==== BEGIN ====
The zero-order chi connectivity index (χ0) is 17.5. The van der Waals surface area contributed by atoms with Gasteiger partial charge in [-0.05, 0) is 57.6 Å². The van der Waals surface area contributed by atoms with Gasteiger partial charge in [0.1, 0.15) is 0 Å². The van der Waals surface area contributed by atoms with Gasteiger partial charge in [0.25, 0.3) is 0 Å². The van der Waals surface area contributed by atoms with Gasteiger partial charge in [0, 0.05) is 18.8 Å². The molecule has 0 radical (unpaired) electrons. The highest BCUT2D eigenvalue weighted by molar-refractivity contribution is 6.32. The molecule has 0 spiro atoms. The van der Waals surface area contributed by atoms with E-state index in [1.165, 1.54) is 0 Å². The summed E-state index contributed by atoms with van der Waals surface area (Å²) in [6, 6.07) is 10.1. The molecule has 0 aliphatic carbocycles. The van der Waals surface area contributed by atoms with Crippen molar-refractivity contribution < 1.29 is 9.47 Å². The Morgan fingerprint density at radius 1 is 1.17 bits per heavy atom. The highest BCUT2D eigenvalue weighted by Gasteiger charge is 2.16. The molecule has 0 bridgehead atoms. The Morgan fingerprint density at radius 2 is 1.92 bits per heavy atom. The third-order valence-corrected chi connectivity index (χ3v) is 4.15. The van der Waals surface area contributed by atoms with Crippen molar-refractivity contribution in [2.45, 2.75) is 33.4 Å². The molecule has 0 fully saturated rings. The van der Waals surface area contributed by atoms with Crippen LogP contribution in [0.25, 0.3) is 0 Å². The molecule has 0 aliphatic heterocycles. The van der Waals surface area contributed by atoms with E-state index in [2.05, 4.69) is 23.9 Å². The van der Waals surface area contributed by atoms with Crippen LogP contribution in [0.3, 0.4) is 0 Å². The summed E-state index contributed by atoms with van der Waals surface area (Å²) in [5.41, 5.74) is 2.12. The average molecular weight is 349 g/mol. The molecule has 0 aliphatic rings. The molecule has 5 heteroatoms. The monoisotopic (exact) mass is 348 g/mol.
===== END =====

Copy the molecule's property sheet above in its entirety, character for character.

The zero-order chi connectivity index (χ0) is 17.5. The van der Waals surface area contributed by atoms with Gasteiger partial charge in [-0.05, 0) is 57.6 Å². The van der Waals surface area contributed by atoms with Gasteiger partial charge in [0.1, 0.15) is 0 Å². The van der Waals surface area contributed by atoms with Gasteiger partial charge in [0.25, 0.3) is 0 Å². The van der Waals surface area contributed by atoms with Gasteiger partial charge in [0, 0.05) is 18.8 Å². The molecule has 0 radical (unpaired) electrons. The highest BCUT2D eigenvalue weighted by molar-refractivity contribution is 6.32. The molecule has 0 spiro atoms. The van der Waals surface area contributed by atoms with E-state index in [1.165, 1.54) is 0 Å². The summed E-state index contributed by atoms with van der Waals surface area (Å²) in [6, 6.07) is 10.1. The molecule has 0 aliphatic carbocycles. The van der Waals surface area contributed by atoms with Crippen molar-refractivity contribution < 1.29 is 9.47 Å². The Morgan fingerprint density at radius 1 is 1.17 bits per heavy atom. The highest BCUT2D eigenvalue weighted by Gasteiger charge is 2.16. The molecule has 0 bridgehead atoms. The Morgan fingerprint density at radius 2 is 1.92 bits per heavy atom. The third-order valence-corrected chi connectivity index (χ3v) is 4.15. The van der Waals surface area contributed by atoms with Crippen molar-refractivity contribution in [2.45, 2.75) is 33.4 Å². The molecule has 0 fully saturated rings. The van der Waals surface area contributed by atoms with Crippen LogP contribution in [0.25, 0.3) is 0 Å². The molecule has 0 aliphatic heterocycles. The van der Waals surface area contributed by atoms with E-state index in [2.05, 4.69) is 23.9 Å². The van der Waals surface area contributed by atoms with Crippen LogP contribution in [0.3, 0.4) is 0 Å². The summed E-state index contributed by atoms with van der Waals surface area (Å²) in [5.41, 5.74) is 2.12. The average molecular weight is 349 g/mol. The molecule has 0 aliphatic rings. The molecule has 5 heteroatoms. The monoisotopic (exact) mass is 348 g/mol.